Lykke is a semi-decentralized trading platform with zero fees for all assets and financial instruments. The platform is based on blockchain technology. The LKK token is a Colored Coin representing shares in the Lykke exchange.
|Mkt.Cap||$ 0.00000000||Volume 24H||38,011.00 LKK|
|Market share||0%||Total Supply||1.29 B LKK|
|Proof type||Open||$ 0.0090|
|Low||$ 0.0090||High||$ 0.0100|
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Reading this book has made me want to go out and find little ways to do good that will bring happiness. The book's message is selfless and that's definitely rubbed off on me and inspired me to contribute more to society.
Rostam talks about the creation of Lykke Li's 'hard rain'
I love to read and know sometimes it takes a few chapters for a book to come together. That was my hope for this book but it didn't happen. If I had wanted to read a political book I would have ordered from a different genre. In The Little Book of Lykke, Meik identifies the six factors that explain the majority of differences in happiness across the world—togetherness, money, health, freedom, trust, and kindness—and explores what actions we can take to become happier. As he reveals, we can deepen our blissfulness and contentment with little adjustments in our behavior, whether it’s eating like the French (sitting around a table and savoring our time) or dancing the tango like Argentinians in Buenos Aires.
As much as I appreciated the anecdotes about Danish life and the multitude of data that was compiled and included to back up each of the theories towards their continuing happiness, I found little to take away from this and assimilate into my own life. Listening to a few chapters every morning was an uplifting way to start the day, but after reading a number of similar titles I found nothing that made this ultimately memorable. Wiking covers many subjects in an attempt to measure just what happiness can look like, from health to wealth to freedom to togetherness. It's appreciative that Wiking continued to state that Denmark and Scandinavia don't hold a monopoly on happiness as there are many countries that celebrate well-being in different but effective ways. And yes, there are some examples of the United States excelling in projects centered around well-being and happiness.
Trivia About The Little Book o...
We may not be able to move into a Bofaellesskab, but is there a way we can still bring that spirit of collaboration into a big city? Here are six ways you can add more lykke in your life, based on Wiking's six pillars. In this book I was in a perpetual state of goosebumps showing up, several times of passionate "let's do this", and yes, as strange as it may sound, crying.
This program is for people whose entire life revolves around travel e.g. travel bloggers, travel photographers, full time travellers, or the people who spend all their leaves and weekends in exploring new places. You should buy memories, not things, and have a gratitude journal, however, don’t incorporate it into your routine do it once a week or whenever you feel like it (basically don’t make it a chore).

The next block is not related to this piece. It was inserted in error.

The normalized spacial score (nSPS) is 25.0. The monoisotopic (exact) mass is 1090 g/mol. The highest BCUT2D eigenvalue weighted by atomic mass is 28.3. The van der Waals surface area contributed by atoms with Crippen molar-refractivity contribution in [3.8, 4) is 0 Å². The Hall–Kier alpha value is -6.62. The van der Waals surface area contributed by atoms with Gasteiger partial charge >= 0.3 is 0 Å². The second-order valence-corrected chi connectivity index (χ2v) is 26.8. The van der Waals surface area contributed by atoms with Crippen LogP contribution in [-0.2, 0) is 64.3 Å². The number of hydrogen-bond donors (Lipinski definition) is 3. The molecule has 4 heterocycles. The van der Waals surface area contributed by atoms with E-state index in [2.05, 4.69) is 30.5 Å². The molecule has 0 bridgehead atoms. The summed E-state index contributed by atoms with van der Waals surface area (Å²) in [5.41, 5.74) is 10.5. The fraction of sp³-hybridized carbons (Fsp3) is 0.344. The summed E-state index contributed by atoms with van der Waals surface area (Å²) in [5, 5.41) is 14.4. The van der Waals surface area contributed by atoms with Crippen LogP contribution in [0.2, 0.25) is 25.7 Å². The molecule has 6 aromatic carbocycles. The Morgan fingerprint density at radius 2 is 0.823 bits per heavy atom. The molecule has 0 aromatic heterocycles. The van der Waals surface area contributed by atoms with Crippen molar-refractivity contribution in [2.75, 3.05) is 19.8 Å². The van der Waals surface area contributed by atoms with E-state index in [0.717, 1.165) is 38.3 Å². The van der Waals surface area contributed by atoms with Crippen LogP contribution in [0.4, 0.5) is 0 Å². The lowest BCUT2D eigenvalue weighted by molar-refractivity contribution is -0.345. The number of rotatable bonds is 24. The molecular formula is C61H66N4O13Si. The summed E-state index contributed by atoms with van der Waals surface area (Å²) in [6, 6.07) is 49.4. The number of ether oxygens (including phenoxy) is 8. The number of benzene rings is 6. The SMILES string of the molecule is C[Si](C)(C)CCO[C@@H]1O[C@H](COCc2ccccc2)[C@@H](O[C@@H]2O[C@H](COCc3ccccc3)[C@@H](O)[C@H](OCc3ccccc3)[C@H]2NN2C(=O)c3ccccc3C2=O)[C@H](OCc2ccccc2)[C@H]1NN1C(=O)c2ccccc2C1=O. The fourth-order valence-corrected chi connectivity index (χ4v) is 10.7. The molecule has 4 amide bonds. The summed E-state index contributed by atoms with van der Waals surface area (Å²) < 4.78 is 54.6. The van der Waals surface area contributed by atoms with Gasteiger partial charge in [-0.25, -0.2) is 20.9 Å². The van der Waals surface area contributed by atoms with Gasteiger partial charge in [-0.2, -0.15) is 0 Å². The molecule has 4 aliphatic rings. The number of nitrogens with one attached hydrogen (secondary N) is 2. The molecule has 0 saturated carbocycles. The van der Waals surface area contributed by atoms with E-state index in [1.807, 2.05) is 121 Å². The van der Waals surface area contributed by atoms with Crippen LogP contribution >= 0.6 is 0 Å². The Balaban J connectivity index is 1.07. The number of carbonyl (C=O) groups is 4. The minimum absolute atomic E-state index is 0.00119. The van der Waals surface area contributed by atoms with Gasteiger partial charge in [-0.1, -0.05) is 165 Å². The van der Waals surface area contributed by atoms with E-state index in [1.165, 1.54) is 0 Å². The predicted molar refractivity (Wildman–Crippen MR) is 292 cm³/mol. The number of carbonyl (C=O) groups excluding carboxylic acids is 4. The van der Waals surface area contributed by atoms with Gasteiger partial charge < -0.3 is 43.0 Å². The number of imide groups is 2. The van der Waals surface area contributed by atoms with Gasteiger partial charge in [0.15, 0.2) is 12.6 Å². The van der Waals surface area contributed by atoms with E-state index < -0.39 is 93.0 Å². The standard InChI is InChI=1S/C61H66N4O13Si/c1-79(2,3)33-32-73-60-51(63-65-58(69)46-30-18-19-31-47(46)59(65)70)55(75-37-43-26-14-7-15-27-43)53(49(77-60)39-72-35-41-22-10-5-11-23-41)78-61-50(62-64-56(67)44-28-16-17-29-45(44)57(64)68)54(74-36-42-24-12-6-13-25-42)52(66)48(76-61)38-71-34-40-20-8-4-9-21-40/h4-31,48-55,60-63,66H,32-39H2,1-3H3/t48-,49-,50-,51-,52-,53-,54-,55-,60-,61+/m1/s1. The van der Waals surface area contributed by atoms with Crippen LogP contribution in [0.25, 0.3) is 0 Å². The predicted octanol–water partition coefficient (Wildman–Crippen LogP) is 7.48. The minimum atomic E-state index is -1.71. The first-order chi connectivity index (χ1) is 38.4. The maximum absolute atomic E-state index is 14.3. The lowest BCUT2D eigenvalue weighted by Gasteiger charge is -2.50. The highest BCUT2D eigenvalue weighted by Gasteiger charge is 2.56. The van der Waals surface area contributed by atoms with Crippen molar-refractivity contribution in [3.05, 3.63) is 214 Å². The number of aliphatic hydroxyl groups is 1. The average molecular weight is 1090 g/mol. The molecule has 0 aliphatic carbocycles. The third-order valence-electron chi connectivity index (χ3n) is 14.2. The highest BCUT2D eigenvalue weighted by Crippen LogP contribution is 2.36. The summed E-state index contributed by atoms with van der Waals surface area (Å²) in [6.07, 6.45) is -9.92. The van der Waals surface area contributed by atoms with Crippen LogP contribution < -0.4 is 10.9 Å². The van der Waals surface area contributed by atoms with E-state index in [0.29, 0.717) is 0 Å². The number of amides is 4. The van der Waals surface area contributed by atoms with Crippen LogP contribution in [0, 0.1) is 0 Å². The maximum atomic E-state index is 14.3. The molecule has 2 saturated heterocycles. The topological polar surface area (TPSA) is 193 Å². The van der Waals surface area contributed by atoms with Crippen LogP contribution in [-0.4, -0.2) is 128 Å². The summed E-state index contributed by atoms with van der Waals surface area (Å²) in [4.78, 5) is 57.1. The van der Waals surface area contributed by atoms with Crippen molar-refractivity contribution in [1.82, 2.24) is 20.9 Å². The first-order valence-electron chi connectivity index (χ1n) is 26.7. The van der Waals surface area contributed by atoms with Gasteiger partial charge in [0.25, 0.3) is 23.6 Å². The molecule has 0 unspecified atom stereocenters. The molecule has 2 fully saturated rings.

He always kept reiterating that you can see the good in any bad and you should do that, you don’t have to move to the worlds’ most happiest place to be happy, you can make your life happier by implementing the tips given. Even though I have had a massive urge to move to a Scandinavian country or Australia or Canada when I was listening to this book. I won this in the giveaways in exchange for an honest review. Following on from The Little Book of Hygge, Wiking looks at happiness around the world and talks about the studies he's done.
The case studies were a nice inclusion, but it did not quite come together for me. I found it to be a political commentary trying to disguise its self as a book about happiness and sadly failing. For me, it was a waste of time,money and good eyesight.
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I wouldn't spend too much time on close reading, but use the book as a reference for some quick tips to make your life a little bit more pleasant. His first book, The Little Book of Hygge, became an international bestseller and will soon be published in 31 countries. Let us know what’s wrong with this preview of The Little Book of Lykke by Meik Wiking.
There is something about togetherness and feeling close to those around you that this book hits right on the spot. This sweet book shows how we can find a little bit more happiness in our lives. It's not rocket science, but I did take away some ideas from this. I enjoyed the authors sense of humour and loved the layout of the book, with cute illustrations and super photography. I thought this was going to be a disappointing read, nothing but a publisher's ploy to make more money out of a tried and tested author (and let's face it, it still is) BUT I really loved reading this.
More of a research publication than The Little Book of Hygge, The Little Book of Lykke gives genuine and attainable ways to be a happier person and spread some of that happiness around. I personally loved the sections on money, trust, and kindness.
- Following on from The Little Book of Hygge, Wiking looks at happiness around the world and talks about the studies he's done.